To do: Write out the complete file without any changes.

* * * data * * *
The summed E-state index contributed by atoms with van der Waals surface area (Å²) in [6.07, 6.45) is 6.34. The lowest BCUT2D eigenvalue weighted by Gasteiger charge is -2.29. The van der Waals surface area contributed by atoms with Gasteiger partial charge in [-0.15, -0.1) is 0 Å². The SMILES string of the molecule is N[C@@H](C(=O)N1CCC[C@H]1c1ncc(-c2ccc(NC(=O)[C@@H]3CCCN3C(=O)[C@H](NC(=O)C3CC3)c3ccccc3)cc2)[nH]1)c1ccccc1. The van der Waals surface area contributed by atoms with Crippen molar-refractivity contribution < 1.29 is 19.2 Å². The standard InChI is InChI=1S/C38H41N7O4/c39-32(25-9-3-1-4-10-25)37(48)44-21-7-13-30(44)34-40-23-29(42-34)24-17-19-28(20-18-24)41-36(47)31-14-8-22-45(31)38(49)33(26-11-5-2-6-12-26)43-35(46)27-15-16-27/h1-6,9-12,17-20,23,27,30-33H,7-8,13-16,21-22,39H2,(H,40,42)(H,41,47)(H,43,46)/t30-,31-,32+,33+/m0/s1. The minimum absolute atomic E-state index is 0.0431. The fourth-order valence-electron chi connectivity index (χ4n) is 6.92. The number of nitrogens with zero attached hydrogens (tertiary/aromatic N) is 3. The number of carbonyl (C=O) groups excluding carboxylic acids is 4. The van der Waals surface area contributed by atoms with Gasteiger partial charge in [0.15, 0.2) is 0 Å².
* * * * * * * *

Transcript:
The summed E-state index contributed by atoms with van der Waals surface area (Å²) in [6.07, 6.45) is 6.34. The lowest BCUT2D eigenvalue weighted by Gasteiger charge is -2.29. The van der Waals surface area contributed by atoms with Gasteiger partial charge in [-0.15, -0.1) is 0 Å². The SMILES string of the molecule is N[C@@H](C(=O)N1CCC[C@H]1c1ncc(-c2ccc(NC(=O)[C@@H]3CCCN3C(=O)[C@H](NC(=O)C3CC3)c3ccccc3)cc2)[nH]1)c1ccccc1. The van der Waals surface area contributed by atoms with Crippen molar-refractivity contribution < 1.29 is 19.2 Å². The standard InChI is InChI=1S/C38H41N7O4/c39-32(25-9-3-1-4-10-25)37(48)44-21-7-13-30(44)34-40-23-29(42-34)24-17-19-28(20-18-24)41-36(47)31-14-8-22-45(31)38(49)33(26-11-5-2-6-12-26)43-35(46)27-15-16-27/h1-6,9-12,17-20,23,27,30-33H,7-8,13-16,21-22,39H2,(H,40,42)(H,41,47)(H,43,46)/t30-,31-,32+,33+/m0/s1. The minimum absolute atomic E-state index is 0.0431. The fourth-order valence-electron chi connectivity index (χ4n) is 6.92. The number of nitrogens with zero attached hydrogens (tertiary/aromatic N) is 3. The number of carbonyl (C=O) groups excluding carboxylic acids is 4. The van der Waals surface area contributed by atoms with Gasteiger partial charge in [0.15, 0.2) is 0 Å².